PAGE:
Weyerhaeuser's third-quarter profit nearly tripled on hefty gains from the sale of its packaging business, but revenues tumbled 37 percent and the timber and wood company faces a battered housing market.
Weyerhaeuser’s third-quarter profit nearly tripled on hefty gains from the sale of its packaging business, but revenues tumbled 37 percent and the timber and wood company faces a battered housing market.
Chief Executive Dan Fulton said Friday that the housing market’s woes were tougher than predicted, although he still believes in the market’s long-term potential.
“Clearly we’ve been dealing with a really tough market situation,” he said in a conference call following the results.
He also said the Federal Way company was less optimistic about a recovery in wood-product prices than it was even six to eight weeks ago.
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Weyerhaeuser, which makes absorbent pulp, wood panels and grows trees on about 6 million acres, posted third-quarter net income of $280 million, or $1.33 a share, including $461 million in gains from the packaging divestiture. A year earlier, net income totaled $101 million, or 47 cents a share.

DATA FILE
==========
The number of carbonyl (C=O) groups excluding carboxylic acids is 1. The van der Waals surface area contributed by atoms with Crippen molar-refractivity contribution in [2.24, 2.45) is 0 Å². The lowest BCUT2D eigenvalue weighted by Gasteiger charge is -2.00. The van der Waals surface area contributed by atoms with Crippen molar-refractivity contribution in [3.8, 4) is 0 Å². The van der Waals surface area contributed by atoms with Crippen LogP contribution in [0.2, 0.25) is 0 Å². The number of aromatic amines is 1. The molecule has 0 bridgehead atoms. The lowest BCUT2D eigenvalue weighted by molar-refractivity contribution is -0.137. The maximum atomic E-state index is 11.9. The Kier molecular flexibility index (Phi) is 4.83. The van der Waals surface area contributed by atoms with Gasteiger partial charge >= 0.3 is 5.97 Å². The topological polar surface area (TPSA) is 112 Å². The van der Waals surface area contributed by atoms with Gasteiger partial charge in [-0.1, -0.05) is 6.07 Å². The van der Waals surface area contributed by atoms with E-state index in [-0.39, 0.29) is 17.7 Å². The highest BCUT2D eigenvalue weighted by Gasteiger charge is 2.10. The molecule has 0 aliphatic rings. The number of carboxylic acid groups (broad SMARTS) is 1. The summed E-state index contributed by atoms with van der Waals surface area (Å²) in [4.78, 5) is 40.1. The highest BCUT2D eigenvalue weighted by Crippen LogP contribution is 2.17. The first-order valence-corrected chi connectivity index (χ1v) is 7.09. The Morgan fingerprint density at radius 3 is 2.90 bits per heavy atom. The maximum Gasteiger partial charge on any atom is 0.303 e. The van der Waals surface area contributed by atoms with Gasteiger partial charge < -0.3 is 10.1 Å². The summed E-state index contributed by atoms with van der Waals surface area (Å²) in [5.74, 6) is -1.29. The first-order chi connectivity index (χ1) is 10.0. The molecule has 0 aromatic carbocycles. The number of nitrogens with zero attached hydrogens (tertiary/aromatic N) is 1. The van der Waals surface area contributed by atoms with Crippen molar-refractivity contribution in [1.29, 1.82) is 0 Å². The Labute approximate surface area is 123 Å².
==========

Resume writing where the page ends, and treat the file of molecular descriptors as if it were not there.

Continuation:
But before one-time items, the company posted a loss of $3 million, or 1 cent a share, and sales fell to $2.62 billion from $4.15 billion. Still, results beat estimates of analysts polled by Thomson Reuters, who had expected a wider loss of 6 cents a share on revenue of $2.56 billion.
Still, the company’s stock fell Friday, closing down 46 cents, or 1.2 percent, at $38.22.
The company expects fourth-quarter earnings in its timberlands business to decline from the third quarter, and losses in its homebuilding operations are expected to mount on continuing weakness in the housing market.
On top of such broader problems, operating losses in Weyerhaeuser’s wood-products business are expected to worsen as prices and volumes decline in the seasonally slower fourth quarter. Profit from sales of pulp, which is used to make tissues, towels and beverage containers, also is expected to fall in the fourth quarter, hurt by lower pulp prices.
“We expect housing-market conditions will remain difficult, and our businesses will continue to aggressively manage costs and inventory accordingly,” Fulton said in a statement.
Weyerhaeuser sold its packaging business to International Paper in August for $6 billion.